(C) “So are Early Wittgenstein and Later Wittgenstein saying the same thing, or different things?” The overall views in the early and later work are starkly different. There are principles in common and formal points of contact on certain issues, but the overall conception of language and thought they present are not the same. If anyone ever inferred from the fact that principles of the form (1) – (3) are accepted early and late, or that the early and late work are both critical of something they call ‘philosophy’, etc., that there was a continuity of overall viewpoint, they were incorrect to do so. (I’m not sure anyone ever did so infer, but even so.)

I want to say: one should not, in general, infer from the fact that two philosophical systems accept the same principle that they are in anything more than superficial formal agreement with one another concerning that very principle. Even if the systems are constructed by the same philosopher.

(I am thinking here not only of Early and Later Wittgenstein, but also of Later Wittgenstein, Heidegger, and Dewey, specifically in relation to 4I and 4T above. It is true that something like the contrast between these principles figures importantly in all of their work; that that contrast is important to how they set their own work off from that of other thinkers of their time; and I would even agree that they are all reacting to something like the same “Crisis of Western Thought” that occurred after the turn of the last century and that there is a kind of significant negative agreement between them that contributes to the motivating spirit of all of their work. Nonetheless I do not see much in common between their overall views.)

(D) In my last post I said that I had some sympathy for the idea that something like descriptive adequacy, assessing the truth of propositions and the propositional structure of reality, was at least part of the foundation of language and thought.

The argument for that side of the issue, advanced against a Wittgensteinian, might go something like this: “Look! I fully grant that there are such forms of language as asking questions, giving orders, praying, and so on. And I admit that there may be operators (think of the developments in modal logic since Wittgenstein’s time!) which cannot be represented in what one might call ‘the descriptive logic of factual assertion’. But surely, anything we do at all that we characterize as meaningful involves some sort of attitudes towards something – the world or our own thoughts and feelings or both. And these attitudes themselves can’t be characterized without at least potentially descriptively adequate beliefs about that world and/or our self. So while what the early Wittgenstein calls ‘the propositions of natural science’ may not be exhaustive of all the resources of our language, they nonetheless are an indispensible part of every use. Even to go pick up a slab when someone says ‘slab’ involves representing something in my environment as the thing I must pick up in order to satisfy the order, right?”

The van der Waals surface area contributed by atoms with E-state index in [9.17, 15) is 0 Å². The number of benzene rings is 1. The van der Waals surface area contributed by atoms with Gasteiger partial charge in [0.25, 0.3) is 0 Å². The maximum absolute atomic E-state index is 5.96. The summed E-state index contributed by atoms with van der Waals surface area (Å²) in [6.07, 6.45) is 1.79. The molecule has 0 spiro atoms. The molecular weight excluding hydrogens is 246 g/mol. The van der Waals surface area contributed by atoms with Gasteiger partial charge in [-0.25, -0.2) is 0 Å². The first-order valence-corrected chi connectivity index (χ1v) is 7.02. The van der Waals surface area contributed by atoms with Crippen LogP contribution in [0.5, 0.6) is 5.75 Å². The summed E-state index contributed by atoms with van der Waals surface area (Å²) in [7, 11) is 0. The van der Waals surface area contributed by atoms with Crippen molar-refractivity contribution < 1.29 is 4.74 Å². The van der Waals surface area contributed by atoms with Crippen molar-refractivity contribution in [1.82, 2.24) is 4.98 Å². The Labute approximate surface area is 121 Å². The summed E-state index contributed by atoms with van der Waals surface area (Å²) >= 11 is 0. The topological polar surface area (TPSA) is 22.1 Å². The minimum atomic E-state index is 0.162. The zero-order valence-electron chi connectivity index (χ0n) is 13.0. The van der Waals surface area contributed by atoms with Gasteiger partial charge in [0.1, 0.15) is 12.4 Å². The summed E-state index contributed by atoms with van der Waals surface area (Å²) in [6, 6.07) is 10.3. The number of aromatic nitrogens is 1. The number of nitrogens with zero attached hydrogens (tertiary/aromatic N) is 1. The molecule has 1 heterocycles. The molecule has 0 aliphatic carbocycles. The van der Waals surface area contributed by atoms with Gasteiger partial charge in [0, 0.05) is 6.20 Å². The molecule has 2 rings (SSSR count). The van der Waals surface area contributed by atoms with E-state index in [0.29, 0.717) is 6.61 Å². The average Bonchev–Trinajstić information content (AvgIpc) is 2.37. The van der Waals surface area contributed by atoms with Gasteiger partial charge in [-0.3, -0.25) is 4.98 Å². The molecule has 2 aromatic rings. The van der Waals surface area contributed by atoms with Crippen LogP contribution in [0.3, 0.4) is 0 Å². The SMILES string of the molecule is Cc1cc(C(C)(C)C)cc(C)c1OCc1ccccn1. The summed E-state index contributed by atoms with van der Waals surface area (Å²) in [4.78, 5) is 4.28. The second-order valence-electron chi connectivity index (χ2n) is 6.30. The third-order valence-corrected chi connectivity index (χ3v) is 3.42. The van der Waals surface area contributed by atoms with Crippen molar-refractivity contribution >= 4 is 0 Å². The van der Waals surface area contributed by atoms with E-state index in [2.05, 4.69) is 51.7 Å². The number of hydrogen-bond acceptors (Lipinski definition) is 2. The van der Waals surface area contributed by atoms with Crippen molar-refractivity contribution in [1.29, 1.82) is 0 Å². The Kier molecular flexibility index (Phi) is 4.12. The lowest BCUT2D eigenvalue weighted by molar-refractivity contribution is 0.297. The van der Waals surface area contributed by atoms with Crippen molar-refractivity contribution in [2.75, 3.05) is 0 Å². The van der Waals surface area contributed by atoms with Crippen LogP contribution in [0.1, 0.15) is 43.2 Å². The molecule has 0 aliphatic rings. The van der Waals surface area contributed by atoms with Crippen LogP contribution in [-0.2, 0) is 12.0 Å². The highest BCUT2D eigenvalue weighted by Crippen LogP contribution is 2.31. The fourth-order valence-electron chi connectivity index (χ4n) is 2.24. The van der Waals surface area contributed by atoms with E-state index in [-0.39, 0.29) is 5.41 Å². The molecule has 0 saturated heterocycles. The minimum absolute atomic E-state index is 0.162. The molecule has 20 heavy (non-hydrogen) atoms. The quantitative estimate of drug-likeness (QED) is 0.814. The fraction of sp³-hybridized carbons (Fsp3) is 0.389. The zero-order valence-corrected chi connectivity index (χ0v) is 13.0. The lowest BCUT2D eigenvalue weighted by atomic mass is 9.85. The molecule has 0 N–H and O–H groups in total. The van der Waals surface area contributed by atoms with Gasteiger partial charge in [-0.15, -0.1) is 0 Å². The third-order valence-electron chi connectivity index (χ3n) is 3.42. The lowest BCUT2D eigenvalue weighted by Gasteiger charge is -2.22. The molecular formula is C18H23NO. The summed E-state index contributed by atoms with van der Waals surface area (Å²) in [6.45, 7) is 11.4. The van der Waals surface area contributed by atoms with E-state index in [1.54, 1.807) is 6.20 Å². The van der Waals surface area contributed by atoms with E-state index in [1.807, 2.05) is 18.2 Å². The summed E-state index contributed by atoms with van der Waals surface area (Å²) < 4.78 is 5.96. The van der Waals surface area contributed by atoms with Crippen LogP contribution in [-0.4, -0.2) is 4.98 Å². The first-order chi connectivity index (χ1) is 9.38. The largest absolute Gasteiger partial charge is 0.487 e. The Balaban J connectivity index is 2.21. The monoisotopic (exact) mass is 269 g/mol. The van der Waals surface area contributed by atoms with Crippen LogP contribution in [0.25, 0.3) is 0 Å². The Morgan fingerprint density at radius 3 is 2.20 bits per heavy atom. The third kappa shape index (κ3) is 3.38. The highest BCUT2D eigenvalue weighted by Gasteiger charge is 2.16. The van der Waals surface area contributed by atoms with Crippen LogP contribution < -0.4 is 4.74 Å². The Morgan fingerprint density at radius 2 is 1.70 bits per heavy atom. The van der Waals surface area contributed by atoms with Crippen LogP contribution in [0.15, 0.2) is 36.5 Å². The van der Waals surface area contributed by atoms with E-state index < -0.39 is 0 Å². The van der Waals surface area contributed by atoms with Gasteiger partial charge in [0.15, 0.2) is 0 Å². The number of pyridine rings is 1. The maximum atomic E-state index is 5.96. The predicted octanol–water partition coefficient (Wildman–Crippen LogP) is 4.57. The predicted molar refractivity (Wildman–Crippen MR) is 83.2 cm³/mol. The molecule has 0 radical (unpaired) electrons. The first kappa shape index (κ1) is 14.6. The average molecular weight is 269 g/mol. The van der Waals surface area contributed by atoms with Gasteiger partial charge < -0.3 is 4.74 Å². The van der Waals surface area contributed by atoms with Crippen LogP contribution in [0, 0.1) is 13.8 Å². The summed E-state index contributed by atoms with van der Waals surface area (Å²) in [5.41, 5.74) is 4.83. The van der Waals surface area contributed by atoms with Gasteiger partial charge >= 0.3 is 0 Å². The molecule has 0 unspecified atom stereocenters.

Expressed more generally we might say that action springs from belief and desire, where beliefs are representational of the world. If that is right, it surely seems that the best case scenario for an Investigations-style interpretation of our language would involve the inclusion of a more Tractatus-style interpretation of it as an at least quasi-autonomous functioning subsystem.

I think the later Wittgenstein has a powerful defense against the type of move I indicated in the last two paragraphs. I’ll try to sketch it in another post soon.


Checking In

(1) There are lots of new things, half-written, that I want to post here. Updating this blog has been the next thing on my list of things to do for more than two weeks. I’ve been too busy.

(“How can that be? Either you have not been doing things, or your list of things to do is misnamed.” I would say neither: rather, grading papers, preparing classes, repainting the outdoor railings before winter and the bathroom before my father-in-law visits, taking care of departmental and family responsibilities, etc. has seized every spare moment. “Why are these things not on your list of things to do, then?” I suppose because they are conditions of maintenance for the kind of life I have, rather than free engagement with matters intellectual, spiritual, and cultural. My list has the things that I do when the conditions of my life permit this sort of engagement. “Then why don’t you simplify your life to minimize its conditions of maintenance, leaving more time for these things that you claim to value?” Good question.)